- The Washington Times - Wednesday, December 30, 2015

Sen. Marco Rubio of Florida, a top contender for the Republican presidential nomination, has come out in favor of the idea of a convention of states to amend the U.S. Constitution, adding a high-profile voice to an issue that has picked up renewed interest in some conservative circles.

Mr. Rubio said a convention, which would the first in the nation’s history, was needed to rein in the power of Washington insiders and get the nation’s finances in order.

“One of the things I’m going to do on my first day in office: I will announce that I am a supporter, and as president I will put the weight of the presidency behind a constitutional convention of the states so we can pass term limits on members of Congress and the Supreme Court and so we can pass a balanced budget amendment,” Mr. Rubio said in Iowa.

In the past, Mr. Rubio has acknowledged the concerns of some critics who say such a call for a convention could go in unpredictable directions, opening up the possibility of far-reaching proposals to overhaul the Constitution.

He said this week that the convention’s mandate would have to be limited to keep the delegates from going rogue.

“I think you’d have to limit the convention, and that’s what they’re proposing — a very limited convention on specific, delineated issues … like term limits and like a balanced budget amendment,” he said.

Under the Constitution, it takes two-thirds of the states — now 34 — to apply to convene a convention, though the process has never been used and there is debate over whether the language in the application has to be uniform.

Advocates responding to fears of a “runaway” convention point out that it takes three-quarters of the states, or 38, to approve changes to the Constitution, so there would presumably be sufficient democratic checks to block unpalatable amendments.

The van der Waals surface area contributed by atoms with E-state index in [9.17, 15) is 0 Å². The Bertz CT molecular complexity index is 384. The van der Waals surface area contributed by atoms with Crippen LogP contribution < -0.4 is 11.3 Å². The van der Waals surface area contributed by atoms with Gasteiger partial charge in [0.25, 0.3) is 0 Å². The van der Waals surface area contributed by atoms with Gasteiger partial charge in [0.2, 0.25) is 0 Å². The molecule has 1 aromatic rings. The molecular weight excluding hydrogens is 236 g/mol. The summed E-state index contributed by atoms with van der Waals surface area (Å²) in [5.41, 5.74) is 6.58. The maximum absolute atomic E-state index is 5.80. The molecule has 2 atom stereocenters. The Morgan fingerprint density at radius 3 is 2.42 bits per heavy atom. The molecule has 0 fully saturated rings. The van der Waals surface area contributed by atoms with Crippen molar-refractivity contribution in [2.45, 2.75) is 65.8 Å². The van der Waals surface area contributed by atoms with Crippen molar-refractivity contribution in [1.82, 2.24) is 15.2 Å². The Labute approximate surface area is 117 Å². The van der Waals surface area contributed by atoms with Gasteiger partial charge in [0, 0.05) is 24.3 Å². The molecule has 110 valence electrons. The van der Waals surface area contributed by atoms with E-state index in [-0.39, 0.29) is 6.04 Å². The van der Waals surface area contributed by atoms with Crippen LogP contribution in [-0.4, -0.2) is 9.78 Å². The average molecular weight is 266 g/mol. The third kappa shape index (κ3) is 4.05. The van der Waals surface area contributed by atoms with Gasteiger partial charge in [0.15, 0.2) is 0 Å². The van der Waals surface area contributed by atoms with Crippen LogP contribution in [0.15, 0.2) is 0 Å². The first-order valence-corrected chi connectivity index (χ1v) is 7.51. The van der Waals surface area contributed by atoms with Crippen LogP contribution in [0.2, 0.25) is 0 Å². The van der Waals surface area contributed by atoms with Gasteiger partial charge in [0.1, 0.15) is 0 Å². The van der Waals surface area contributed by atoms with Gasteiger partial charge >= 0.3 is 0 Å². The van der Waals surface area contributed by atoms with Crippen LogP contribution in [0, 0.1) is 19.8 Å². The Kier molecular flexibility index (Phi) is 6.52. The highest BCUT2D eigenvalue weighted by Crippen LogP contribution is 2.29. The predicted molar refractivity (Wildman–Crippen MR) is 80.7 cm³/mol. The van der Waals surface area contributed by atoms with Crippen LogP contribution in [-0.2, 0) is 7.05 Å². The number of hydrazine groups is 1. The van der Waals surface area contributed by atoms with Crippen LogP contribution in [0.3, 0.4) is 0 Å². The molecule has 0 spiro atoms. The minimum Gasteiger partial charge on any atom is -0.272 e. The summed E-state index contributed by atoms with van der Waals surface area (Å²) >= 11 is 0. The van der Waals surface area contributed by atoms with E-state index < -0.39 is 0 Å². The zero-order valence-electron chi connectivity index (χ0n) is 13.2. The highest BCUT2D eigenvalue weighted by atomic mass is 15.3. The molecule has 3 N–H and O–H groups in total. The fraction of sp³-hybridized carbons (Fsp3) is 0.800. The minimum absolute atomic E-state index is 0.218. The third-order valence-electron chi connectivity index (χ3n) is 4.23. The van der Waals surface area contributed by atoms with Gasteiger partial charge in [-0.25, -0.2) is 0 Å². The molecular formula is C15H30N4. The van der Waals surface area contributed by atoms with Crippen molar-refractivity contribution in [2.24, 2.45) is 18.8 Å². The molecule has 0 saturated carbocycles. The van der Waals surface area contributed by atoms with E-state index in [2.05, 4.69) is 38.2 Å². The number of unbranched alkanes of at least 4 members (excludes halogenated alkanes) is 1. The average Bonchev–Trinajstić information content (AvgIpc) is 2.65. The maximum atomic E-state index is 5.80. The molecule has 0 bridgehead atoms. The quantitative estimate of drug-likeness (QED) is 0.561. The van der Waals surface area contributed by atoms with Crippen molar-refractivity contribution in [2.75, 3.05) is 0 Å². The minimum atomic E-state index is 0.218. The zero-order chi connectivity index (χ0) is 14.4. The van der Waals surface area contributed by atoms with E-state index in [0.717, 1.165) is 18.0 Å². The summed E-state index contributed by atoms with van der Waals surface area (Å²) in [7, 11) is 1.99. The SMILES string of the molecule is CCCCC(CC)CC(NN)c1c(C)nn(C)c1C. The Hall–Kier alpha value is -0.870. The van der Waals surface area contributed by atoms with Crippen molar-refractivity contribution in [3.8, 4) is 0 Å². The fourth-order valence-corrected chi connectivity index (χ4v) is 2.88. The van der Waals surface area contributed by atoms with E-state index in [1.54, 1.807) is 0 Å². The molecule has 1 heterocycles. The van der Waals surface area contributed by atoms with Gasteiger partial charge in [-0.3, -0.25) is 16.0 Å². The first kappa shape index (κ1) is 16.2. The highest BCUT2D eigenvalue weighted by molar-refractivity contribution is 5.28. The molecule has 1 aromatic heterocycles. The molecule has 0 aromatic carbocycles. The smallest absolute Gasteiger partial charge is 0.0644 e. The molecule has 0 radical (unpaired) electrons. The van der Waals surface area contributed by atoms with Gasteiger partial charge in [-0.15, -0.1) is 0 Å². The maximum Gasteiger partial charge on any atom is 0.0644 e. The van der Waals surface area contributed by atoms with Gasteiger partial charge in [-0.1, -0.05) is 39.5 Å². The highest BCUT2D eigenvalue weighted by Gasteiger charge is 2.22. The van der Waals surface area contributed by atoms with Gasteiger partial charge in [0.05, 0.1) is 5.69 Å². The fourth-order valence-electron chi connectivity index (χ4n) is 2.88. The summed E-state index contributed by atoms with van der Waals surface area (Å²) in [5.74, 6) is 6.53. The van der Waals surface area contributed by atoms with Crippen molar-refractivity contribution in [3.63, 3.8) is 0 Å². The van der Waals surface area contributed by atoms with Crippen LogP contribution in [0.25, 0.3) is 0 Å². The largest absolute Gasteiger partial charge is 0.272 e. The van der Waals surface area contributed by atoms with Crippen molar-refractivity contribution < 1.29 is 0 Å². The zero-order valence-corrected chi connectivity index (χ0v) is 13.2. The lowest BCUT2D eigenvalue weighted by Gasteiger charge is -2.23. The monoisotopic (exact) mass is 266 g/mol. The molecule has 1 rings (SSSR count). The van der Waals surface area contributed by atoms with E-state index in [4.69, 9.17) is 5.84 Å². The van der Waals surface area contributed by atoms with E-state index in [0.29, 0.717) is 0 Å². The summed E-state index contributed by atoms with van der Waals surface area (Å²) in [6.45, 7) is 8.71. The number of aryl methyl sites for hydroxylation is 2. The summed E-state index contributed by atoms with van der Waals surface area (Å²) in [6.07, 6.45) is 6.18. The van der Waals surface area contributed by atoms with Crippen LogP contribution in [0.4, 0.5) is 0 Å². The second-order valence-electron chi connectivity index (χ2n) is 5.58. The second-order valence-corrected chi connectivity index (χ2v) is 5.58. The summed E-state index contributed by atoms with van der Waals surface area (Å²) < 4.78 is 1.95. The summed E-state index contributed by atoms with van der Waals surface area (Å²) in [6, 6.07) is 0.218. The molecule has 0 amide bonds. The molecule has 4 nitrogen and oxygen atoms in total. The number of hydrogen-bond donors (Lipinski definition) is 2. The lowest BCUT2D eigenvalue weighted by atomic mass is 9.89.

Mr. Rubio also said he has spoken with former Sen. Tom Coburn, Oklahoma Republican, about a constitutional convention. Mr. Coburn is one of a number of prominent conservative voices to throw his support behind the Convention of States Project, which Citizens for Self-Governance is operating.

Among other Republican presidential candidates, former Arkansas Gov. Mike Huckabee has endorsed the project, and a spokesman for the presidential campaign of retired neurosurgeon Ben Carson said Mr. Carson would as well.

Ohio Gov. John Kasich has said he wants a convention for the purpose of passing a balanced budget amendment. Sen. Rand Paul of Kentucky has spoken out in favor of a balanced budget amendment and said he thinks a convention could be held in a limited way.

Republican Party platforms have routinely called for an amendment requiring the federal government to balance its books every year, as is the case with many states. The closest an amendment came to success through the normal process was in 1995, when the recommendation to amend the Constitution passed the House but failed in the Senate by a single vote.

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